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A student guide to engineering internships

An internship appearing on a recent engineering graduate’s resume can mean the difference between landing a job in a candidate’s field of specialty and finding employment elsewhere. This is due to the majority of engineering firms seeking out candidates with real-life, practical work experience.

After all, problem solving, which is predominantly what engineers do no matter their area of expertise, is learned in the field and not necessarily in the classroom. Students with strictly classroom experience will likely be overshadowed by a candidate with actual working experience when the time comes to begin a job search.

It is essential that before graduation engineering students accrue real-life, problem-solving experience, prior to entering and competing on the engineering job market.

Benefits of an internship

In addition to giving a potential employment candidate the upper hand in job searches, internships have a host of other benefits. Overwhelmingly, internships with some companies can potentially lead to future employment. This is largely because interns are already trained in that company's policies and operations upon internship completion.

Another benefit of an internship is it gives those starting out in the engineering field networking connections. The earlier this network begins to take shape, the larger the network will become, making it easier when the time comes to conduct a job search.

Internships also help form a student’s impression of the workplace, and thus help them determine what kind of work setting they envision themselves in. For instance, an engineering intern may decide that he or she wants to work in a plant setting or research-based setting. Similarly, they might decide that they are better suited for a larger company versus a smaller one.

How to secure an internship?

First, and potentially most importantly to securing an internship, is deciding what branch of engineering (e.g., civil, chemical, mechanical, electrical) to pursue. Doing so will help the student narrow his or her focus on companies in those particular fields. The student can eliminate unrelated disciplines and companies from their search.

Some disciplines where a student might seek internships include the following.


Aerospace engineers design spacecraft, aircraft, missiles, satellites and national defense systems. Consequently, an aerospace engineering student might want to concentrate on finding an internship with an aerospace company or firm that manufactures, analyzes, designs and conducts aerospace R&D. An aerospace engineering student might also find internship opportunities with the federal government.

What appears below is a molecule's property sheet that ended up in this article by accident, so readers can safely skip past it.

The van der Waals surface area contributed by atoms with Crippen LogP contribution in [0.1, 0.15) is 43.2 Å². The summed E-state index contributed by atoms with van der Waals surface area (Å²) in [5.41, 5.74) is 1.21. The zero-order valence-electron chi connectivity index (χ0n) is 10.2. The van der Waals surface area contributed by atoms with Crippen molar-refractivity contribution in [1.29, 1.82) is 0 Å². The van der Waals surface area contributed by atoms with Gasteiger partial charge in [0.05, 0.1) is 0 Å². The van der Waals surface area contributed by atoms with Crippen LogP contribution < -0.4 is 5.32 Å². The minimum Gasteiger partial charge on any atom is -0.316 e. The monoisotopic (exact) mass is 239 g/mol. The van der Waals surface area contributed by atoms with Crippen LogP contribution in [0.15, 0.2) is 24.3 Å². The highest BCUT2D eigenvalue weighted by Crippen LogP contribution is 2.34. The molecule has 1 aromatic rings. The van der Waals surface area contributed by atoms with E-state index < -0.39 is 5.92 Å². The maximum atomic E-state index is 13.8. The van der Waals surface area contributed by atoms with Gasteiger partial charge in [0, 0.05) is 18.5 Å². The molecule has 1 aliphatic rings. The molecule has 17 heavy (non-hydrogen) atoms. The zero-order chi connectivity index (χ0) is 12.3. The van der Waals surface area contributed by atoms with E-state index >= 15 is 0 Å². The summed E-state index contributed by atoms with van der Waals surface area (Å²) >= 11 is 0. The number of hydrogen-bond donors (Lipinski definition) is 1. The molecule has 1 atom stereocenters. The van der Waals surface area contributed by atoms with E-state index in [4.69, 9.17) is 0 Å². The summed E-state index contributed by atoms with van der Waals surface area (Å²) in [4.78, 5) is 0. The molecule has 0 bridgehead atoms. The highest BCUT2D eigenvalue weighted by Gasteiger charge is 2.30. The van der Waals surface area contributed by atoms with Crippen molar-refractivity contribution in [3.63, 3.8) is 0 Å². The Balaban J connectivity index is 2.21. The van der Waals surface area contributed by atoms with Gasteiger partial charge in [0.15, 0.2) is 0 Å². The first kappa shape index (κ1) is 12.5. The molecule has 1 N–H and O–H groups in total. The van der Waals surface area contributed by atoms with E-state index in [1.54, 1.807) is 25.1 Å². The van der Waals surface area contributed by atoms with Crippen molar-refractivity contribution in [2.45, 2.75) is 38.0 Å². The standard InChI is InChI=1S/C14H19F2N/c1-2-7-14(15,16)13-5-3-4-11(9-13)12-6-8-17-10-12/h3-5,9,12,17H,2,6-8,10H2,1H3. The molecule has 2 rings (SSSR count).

Chemical engineers basically turn raw materials into products, be it food, drinks, metals or beauty products, for instance. Engineering students might look for internships in fields including the energy, food, electronics, clothing and life science industries.


Civil engineers are concerned with conceptualizing, designing, constructing, overseeing and operating and maintaining construction projects both in the private and public sectors. Civil engineering students might seek internships within the construction, geotechnical or transportation industries.


Electrical engineers are responsible for designing, maintaining and developing electrical systems and related components. Considering how far-reaching the domain is, electrical engineering students might find internship opportunities in industries as varied as aerospace, construction, IT, energy, automotive, manufacturing, telecommunications and design.


Industrial engineers typically oversee the production process in a number of settings, including manufacturing and healthcare. The industrial engineer devises methods for reducing waste in production and designs systems for improving and making processes more efficient. Those in search of an industrial engineering internship might focus their attention on the manufacturing, healthcare, risk management and finance industries.


Mechanical engineers design, maintain and manufacture mechanical systems (e.g., elevators and escalators) applying the principles of materials science and physics. Mechanical engineers might find internships within a variety of industries working with industrial equipment and HVAC systems, as well as with companies that deal in automotive, aerospace, robotics or medical devices.

Where to look?

Students can generally search for internships through their university’s internship programs, if offered, or career placement programs. Likewise, students can attend career fairs or approach companies in the branch of engineering the student is pursuing. Some engineering companies have entire departments devoted to intern recruiting efforts.

Start early

Students in pursuit of internships should start to look for their possible internship well in advance. A good rule of thumb, according to experts, is to begin the search six to eight months in advance of when the student intends to start an internship. This will give the student a jump on competitors and the chance to apply ahead of its announced availability. Some experts are even recommending that students begin STEM-related internships as early as high school to get a jump on the competition.



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